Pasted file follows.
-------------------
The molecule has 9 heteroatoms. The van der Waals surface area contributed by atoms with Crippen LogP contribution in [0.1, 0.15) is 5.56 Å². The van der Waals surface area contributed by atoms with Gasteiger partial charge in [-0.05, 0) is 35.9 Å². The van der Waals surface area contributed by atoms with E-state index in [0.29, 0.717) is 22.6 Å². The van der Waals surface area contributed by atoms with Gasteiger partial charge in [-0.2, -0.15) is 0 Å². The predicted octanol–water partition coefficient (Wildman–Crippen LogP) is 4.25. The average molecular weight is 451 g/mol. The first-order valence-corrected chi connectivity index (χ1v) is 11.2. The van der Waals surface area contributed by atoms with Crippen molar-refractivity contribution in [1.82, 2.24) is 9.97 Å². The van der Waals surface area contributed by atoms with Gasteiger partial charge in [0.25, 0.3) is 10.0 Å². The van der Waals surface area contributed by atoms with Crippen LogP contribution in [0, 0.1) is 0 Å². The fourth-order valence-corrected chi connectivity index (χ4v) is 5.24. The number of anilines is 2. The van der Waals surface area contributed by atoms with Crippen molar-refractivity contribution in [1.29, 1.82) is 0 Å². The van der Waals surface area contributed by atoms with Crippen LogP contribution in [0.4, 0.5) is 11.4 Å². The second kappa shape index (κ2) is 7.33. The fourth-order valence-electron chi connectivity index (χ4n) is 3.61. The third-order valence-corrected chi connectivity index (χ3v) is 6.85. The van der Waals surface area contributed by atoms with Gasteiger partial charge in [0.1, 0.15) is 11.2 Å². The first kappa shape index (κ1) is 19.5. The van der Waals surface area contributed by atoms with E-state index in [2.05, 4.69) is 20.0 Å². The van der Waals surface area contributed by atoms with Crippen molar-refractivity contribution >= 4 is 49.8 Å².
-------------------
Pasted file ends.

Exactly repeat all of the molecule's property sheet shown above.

The molecule has 9 heteroatoms. The van der Waals surface area contributed by atoms with Crippen LogP contribution in [0.1, 0.15) is 5.56 Å². The van der Waals surface area contributed by atoms with Gasteiger partial charge in [-0.05, 0) is 35.9 Å². The van der Waals surface area contributed by atoms with E-state index in [0.29, 0.717) is 22.6 Å². The van der Waals surface area contributed by atoms with Gasteiger partial charge in [-0.2, -0.15) is 0 Å². The predicted octanol–water partition coefficient (Wildman–Crippen LogP) is 4.25. The average molecular weight is 451 g/mol. The first-order valence-corrected chi connectivity index (χ1v) is 11.2. The van der Waals surface area contributed by atoms with Crippen molar-refractivity contribution in [1.82, 2.24) is 9.97 Å². The van der Waals surface area contributed by atoms with Gasteiger partial charge in [0.25, 0.3) is 10.0 Å². The van der Waals surface area contributed by atoms with Crippen LogP contribution in [0, 0.1) is 0 Å². The fourth-order valence-corrected chi connectivity index (χ4v) is 5.24. The number of anilines is 2. The van der Waals surface area contributed by atoms with Crippen molar-refractivity contribution in [1.29, 1.82) is 0 Å². The van der Waals surface area contributed by atoms with Crippen LogP contribution in [0.4, 0.5) is 11.4 Å². The second kappa shape index (κ2) is 7.33. The fourth-order valence-electron chi connectivity index (χ4n) is 3.61. The third-order valence-corrected chi connectivity index (χ3v) is 6.85. The van der Waals surface area contributed by atoms with Gasteiger partial charge in [0.1, 0.15) is 11.2 Å². The first kappa shape index (κ1) is 19.5. The van der Waals surface area contributed by atoms with E-state index in [2.05, 4.69) is 20.0 Å². The van der Waals surface area contributed by atoms with Crippen molar-refractivity contribution >= 4 is 49.8 Å².